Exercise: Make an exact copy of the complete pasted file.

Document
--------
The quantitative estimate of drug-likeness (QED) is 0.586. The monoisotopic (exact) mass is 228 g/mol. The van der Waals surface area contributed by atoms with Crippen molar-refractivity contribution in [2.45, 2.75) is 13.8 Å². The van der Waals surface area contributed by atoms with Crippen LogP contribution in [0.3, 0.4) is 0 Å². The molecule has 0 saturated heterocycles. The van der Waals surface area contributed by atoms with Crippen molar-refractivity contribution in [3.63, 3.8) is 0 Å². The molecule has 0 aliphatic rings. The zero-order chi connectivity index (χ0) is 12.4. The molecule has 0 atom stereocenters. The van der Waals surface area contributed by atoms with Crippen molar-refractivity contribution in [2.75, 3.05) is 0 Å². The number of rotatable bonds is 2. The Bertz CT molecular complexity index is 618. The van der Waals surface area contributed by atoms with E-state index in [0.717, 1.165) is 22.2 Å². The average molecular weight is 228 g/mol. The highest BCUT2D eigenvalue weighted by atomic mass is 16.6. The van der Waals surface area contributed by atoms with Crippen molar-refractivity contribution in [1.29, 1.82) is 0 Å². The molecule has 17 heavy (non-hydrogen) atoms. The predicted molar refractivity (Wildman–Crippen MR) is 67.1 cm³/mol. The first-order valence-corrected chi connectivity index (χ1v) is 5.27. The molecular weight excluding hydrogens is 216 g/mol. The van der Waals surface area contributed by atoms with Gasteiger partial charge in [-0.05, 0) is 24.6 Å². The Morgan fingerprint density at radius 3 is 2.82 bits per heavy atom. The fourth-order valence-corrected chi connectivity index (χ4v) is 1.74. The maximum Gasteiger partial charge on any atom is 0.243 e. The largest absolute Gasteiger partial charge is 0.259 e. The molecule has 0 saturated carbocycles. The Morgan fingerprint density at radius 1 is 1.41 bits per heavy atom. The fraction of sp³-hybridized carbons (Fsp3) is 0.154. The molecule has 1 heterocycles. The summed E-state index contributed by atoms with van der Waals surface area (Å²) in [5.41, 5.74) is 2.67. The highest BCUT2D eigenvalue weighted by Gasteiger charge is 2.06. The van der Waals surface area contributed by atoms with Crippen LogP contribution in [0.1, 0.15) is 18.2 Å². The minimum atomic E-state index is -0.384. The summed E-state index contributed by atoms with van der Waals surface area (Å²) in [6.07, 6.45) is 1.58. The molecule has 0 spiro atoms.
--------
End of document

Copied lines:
The quantitative estimate of drug-likeness (QED) is 0.586. The monoisotopic (exact) mass is 228 g/mol. The van der Waals surface area contributed by atoms with Crippen molar-refractivity contribution in [2.45, 2.75) is 13.8 Å². The van der Waals surface area contributed by atoms with Crippen LogP contribution in [0.3, 0.4) is 0 Å². The molecule has 0 saturated heterocycles. The van der Waals surface area contributed by atoms with Crippen molar-refractivity contribution in [3.63, 3.8) is 0 Å². The molecule has 0 aliphatic rings. The zero-order chi connectivity index (χ0) is 12.4. The molecule has 0 atom stereocenters. The van der Waals surface area contributed by atoms with Crippen molar-refractivity contribution in [2.75, 3.05) is 0 Å². The number of rotatable bonds is 2. The Bertz CT molecular complexity index is 618. The van der Waals surface area contributed by atoms with E-state index in [0.717, 1.165) is 22.2 Å². The average molecular weight is 228 g/mol. The highest BCUT2D eigenvalue weighted by atomic mass is 16.6. The van der Waals surface area contributed by atoms with Crippen molar-refractivity contribution in [1.29, 1.82) is 0 Å². The molecule has 17 heavy (non-hydrogen) atoms. The predicted molar refractivity (Wildman–Crippen MR) is 67.1 cm³/mol. The first-order valence-corrected chi connectivity index (χ1v) is 5.27. The molecular weight excluding hydrogens is 216 g/mol. The van der Waals surface area contributed by atoms with Gasteiger partial charge in [-0.05, 0) is 24.6 Å². The Morgan fingerprint density at radius 3 is 2.82 bits per heavy atom. The fourth-order valence-corrected chi connectivity index (χ4v) is 1.74. The maximum Gasteiger partial charge on any atom is 0.243 e. The largest absolute Gasteiger partial charge is 0.259 e. The molecule has 0 saturated carbocycles. The Morgan fingerprint density at radius 1 is 1.41 bits per heavy atom. The fraction of sp³-hybridized carbons (Fsp3) is 0.154. The molecule has 1 heterocycles. The summed E-state index contributed by atoms with van der Waals surface area (Å²) in [5.41, 5.74) is 2.67. The highest BCUT2D eigenvalue weighted by Gasteiger charge is 2.06. The van der Waals surface area contributed by atoms with Crippen LogP contribution in [0.1, 0.15) is 18.2 Å². The minimum atomic E-state index is -0.384. The summed E-state index contributed by atoms with van der Waals surface area (Å²) in [6.07, 6.45) is 1.58. The molecule has 0 spiro atoms.